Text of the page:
On Monday, Buffalo Bills running back Fred Jackson expressed frustration with his role in Buffalo's backfield, having lost a lot of first-team reps recently to C.J. Spiller. By Tuesday, Bills running backs coach (and pseudo-offensive coordinator) Curtis Modkins had already clarified the staff's stance on Jackson's role.
"I sat down with Coach Modkins. We had a productive talk," Jackson told reporters Tuesday. "He kind of let me know where I stood, and we'll kind of take things from there.
"He told me that I was the starter, and we can go from there, but we'll see how things pan out - see what we do when we get to Saturday."
Jackson also went out of his way to make three things clear: he'd like to re-do his contract at some point; his expressed frustration dealt specifically with his role, and not with the direction of the organization; and he and Spiller are getting along just fine, thanks very much.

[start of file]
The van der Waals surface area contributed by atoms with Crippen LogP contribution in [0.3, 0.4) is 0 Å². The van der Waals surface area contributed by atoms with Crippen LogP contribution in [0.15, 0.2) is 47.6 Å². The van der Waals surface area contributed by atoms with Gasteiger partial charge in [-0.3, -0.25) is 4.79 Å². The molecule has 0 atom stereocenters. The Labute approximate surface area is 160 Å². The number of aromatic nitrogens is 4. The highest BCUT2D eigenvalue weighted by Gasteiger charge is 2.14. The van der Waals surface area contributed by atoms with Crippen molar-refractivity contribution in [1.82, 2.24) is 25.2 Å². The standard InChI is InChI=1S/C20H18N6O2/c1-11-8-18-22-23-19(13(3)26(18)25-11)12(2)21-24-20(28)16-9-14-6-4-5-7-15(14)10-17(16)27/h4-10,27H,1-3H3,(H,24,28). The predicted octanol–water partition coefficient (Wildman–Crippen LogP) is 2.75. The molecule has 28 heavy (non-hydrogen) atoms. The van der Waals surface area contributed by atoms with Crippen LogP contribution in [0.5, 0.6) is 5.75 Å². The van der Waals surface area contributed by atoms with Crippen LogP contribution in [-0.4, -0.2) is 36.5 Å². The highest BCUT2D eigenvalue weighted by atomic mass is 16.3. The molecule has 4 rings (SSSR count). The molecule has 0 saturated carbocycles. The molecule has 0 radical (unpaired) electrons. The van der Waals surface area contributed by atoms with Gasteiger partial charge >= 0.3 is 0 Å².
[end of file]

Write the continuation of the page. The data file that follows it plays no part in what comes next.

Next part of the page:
"C.J. and I have a great relationship," Jackson said. "I don't have any kind of personal animosity towards him. He knows that. He's like a little brother to me. We have a great relationship, we're going to work well together. We'll do whatever we can to help this team win. There's by no means any personal hatred towards C.J."
Bills head coach Chan Gailey was politically correct, if not outwardly truthful, about his opinions on Jackson as a member of his offense.
"Fred is a great player and is going to be a great player," Gailey said Tuesday. "We look forward to what he’s going to do for us this year. He’s going to have a big part in our offense this year."
Spiller, for the record, is also saying all the right things. He says he understands where Jackson is coming from, and is trying to earn any playing time the coaches give him over the veteran.
"That’s up to the coaches," Spiller said. "I’m coming out here every day trying to get better. This is my second year, I feel like I’m making improvements and Fred has proven himself. Fred doesn’t have anything else to prove to anybody. I’m just a guy trying to learn off of what he has done."